Read to Succeed Buffalo was selected to receive funds through the social innovation fund
Read to Succeed Buffalo recently announced the organization has received a $200,000 Reading Intervention Grant from AARP Foundation to implement a volunteer tutoring program with the intent of helping increase literacy skills among children in three targeted Buffalo Public Schools, serving 950 students K-third grade. The program will be implemented at West Hertel Academy, Waterfront Elementary and the Dr. Lydia T. Wright School of Excellence.
The grant will leverage an additional $200,000 through local matches provided by the John R. Oishei Foundation and Community Foundation for Greater Buffalo, resulting in a total of $400,000 to RTSB for the 2016-17 school year. This funding was made possible by AARP Foundation in collaboration with the Corporation for National and Community Service Social Innovation Fund (SIF).
Based on the success of the program, AARP Foundation will commit an additional $200,000 annually through the 2019-20 school year. Local match dollars have already been committed for a total investment of up to $1.6 million over four years.
RTSB will partner with Experience Corps, an award-winning AARP Foundation literacy program that helps struggling students become better readers by matching them with highly trained and dedicated mature volunteers over the age of 50. The grant will be used to recruit, train, support and supervise 40 volunteers working in small groups in the three target schools.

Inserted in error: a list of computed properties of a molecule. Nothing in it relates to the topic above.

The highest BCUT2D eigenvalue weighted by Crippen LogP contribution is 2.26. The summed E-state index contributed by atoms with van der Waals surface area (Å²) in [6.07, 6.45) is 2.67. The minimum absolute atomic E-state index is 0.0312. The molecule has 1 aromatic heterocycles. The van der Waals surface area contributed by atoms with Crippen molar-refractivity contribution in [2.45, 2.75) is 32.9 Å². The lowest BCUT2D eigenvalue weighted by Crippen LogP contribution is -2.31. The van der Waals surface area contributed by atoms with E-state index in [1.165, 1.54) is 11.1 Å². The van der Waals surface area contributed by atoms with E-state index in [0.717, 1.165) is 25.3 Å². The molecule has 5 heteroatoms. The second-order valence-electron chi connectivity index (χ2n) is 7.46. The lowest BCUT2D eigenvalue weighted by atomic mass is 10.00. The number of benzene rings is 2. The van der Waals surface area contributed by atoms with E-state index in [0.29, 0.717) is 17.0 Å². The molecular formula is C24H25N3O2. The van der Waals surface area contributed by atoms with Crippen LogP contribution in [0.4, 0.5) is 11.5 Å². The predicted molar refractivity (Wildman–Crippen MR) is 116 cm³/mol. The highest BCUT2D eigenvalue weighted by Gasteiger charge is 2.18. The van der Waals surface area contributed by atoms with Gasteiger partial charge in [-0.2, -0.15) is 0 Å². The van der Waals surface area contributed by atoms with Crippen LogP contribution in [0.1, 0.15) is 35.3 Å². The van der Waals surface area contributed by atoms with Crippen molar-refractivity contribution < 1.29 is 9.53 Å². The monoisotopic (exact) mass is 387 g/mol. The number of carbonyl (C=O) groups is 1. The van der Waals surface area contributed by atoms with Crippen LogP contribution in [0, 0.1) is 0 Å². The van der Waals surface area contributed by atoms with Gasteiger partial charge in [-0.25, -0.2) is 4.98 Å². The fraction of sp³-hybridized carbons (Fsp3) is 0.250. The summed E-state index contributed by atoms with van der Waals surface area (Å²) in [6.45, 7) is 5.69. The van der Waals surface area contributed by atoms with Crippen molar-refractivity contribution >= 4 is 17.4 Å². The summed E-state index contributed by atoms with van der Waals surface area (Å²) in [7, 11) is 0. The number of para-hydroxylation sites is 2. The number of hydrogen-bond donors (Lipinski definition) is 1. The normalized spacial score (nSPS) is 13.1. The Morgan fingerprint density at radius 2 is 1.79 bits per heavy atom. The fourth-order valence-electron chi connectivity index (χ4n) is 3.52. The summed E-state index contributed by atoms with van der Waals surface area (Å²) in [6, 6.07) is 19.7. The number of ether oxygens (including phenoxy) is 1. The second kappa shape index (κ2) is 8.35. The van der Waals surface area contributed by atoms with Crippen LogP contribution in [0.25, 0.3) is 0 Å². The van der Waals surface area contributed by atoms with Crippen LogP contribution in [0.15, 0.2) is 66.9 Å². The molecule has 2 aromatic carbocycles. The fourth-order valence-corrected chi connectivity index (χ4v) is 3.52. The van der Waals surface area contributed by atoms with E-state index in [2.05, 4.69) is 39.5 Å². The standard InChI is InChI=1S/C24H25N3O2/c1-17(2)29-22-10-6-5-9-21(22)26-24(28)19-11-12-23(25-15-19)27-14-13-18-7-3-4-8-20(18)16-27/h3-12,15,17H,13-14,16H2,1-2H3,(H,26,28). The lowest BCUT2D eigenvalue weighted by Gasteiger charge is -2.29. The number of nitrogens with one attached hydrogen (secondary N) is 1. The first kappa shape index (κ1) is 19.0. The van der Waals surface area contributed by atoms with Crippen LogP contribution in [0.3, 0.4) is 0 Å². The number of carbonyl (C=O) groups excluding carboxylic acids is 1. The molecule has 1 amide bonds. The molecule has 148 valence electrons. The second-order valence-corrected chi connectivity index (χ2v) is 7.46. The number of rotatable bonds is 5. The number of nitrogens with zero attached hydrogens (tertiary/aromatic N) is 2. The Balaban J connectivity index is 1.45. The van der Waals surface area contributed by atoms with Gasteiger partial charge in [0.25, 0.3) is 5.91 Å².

"Reading is a cornerstone of success in life," said Bruce Boissonnault, Western New York representative on AARP New York's state executive council. "Improving children's early literacy can drive academic success, unlock opportunity and provide a pathway out of poverty. With these subgrants, we build on the success of Experience Corps' intergenerational model and help many more children to thrive."
"We are incredibly excited and humbled to receive this significant support from AARP Foundation and the Social Innovation Fund. This program and funding partnership allows us to expand an evidence-based tutoring practice that is already benefiting thousands of children throughout the country, to our neediest students here in Buffalo," said Anne Ryan, executive director of Read to Succeed Buffalo. "I am also so grateful to David Hills, Cecilie Owens and Dr. Tonya Chavers, the three fabulous principals who are welcoming this partnership into their schools this fall."
"We are truly grateful for the financial and programmatic support we are receiving not only from AARP Foundation, but also from the John R. Oishei Foundation and the Community Foundation for Greater Buffalo," said Jack Quinn, RTSB board chairman. "Without the tremendous support of our long-time funding sponsors, we simply would not have been able to bring this opportunity to the students in Buffalo Public Schools."
"The first plank in Superintendent Cash's new education bargain with students and parents is rigorous early elementary education with literacy skills at its core," said Anne Botticelli, chief academic officer of the Buffalo Public Schools. "With reduced class sizes in kindergarten and first grade beginning in the fall of 2016, we will be better able to focus on increasing vocabulary and background knowledge, decoding skills, and instilling a love of reading in our students. We are, as always, grateful to our partners for their attention to our children's success."